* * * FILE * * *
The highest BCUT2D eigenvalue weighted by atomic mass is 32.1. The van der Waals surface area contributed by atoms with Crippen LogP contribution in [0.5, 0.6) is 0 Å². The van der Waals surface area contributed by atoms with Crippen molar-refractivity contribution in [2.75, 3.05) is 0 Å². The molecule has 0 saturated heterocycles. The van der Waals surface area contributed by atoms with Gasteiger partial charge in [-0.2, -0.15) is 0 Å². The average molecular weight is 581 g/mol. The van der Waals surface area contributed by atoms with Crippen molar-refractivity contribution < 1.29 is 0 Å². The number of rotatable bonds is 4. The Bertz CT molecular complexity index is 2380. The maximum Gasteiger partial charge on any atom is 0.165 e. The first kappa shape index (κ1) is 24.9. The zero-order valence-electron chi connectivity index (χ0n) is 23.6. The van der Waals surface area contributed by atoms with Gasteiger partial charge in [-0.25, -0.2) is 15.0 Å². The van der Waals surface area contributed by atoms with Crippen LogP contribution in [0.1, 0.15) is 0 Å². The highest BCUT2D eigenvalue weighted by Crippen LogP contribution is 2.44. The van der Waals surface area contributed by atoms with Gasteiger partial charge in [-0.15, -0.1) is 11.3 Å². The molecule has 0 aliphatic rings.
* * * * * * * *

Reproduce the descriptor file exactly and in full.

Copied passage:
The highest BCUT2D eigenvalue weighted by atomic mass is 32.1. The van der Waals surface area contributed by atoms with Crippen LogP contribution in [0.5, 0.6) is 0 Å². The van der Waals surface area contributed by atoms with Crippen molar-refractivity contribution in [2.75, 3.05) is 0 Å². The molecule has 0 saturated heterocycles. The van der Waals surface area contributed by atoms with Gasteiger partial charge in [-0.2, -0.15) is 0 Å². The average molecular weight is 581 g/mol. The van der Waals surface area contributed by atoms with Crippen molar-refractivity contribution < 1.29 is 0 Å². The number of rotatable bonds is 4. The Bertz CT molecular complexity index is 2380. The maximum Gasteiger partial charge on any atom is 0.165 e. The first kappa shape index (κ1) is 24.9. The zero-order valence-electron chi connectivity index (χ0n) is 23.6. The van der Waals surface area contributed by atoms with Gasteiger partial charge in [-0.25, -0.2) is 15.0 Å². The van der Waals surface area contributed by atoms with Crippen LogP contribution in [0.1, 0.15) is 0 Å². The highest BCUT2D eigenvalue weighted by Crippen LogP contribution is 2.44. The van der Waals surface area contributed by atoms with Gasteiger partial charge in [-0.15, -0.1) is 11.3 Å². The molecule has 0 aliphatic rings.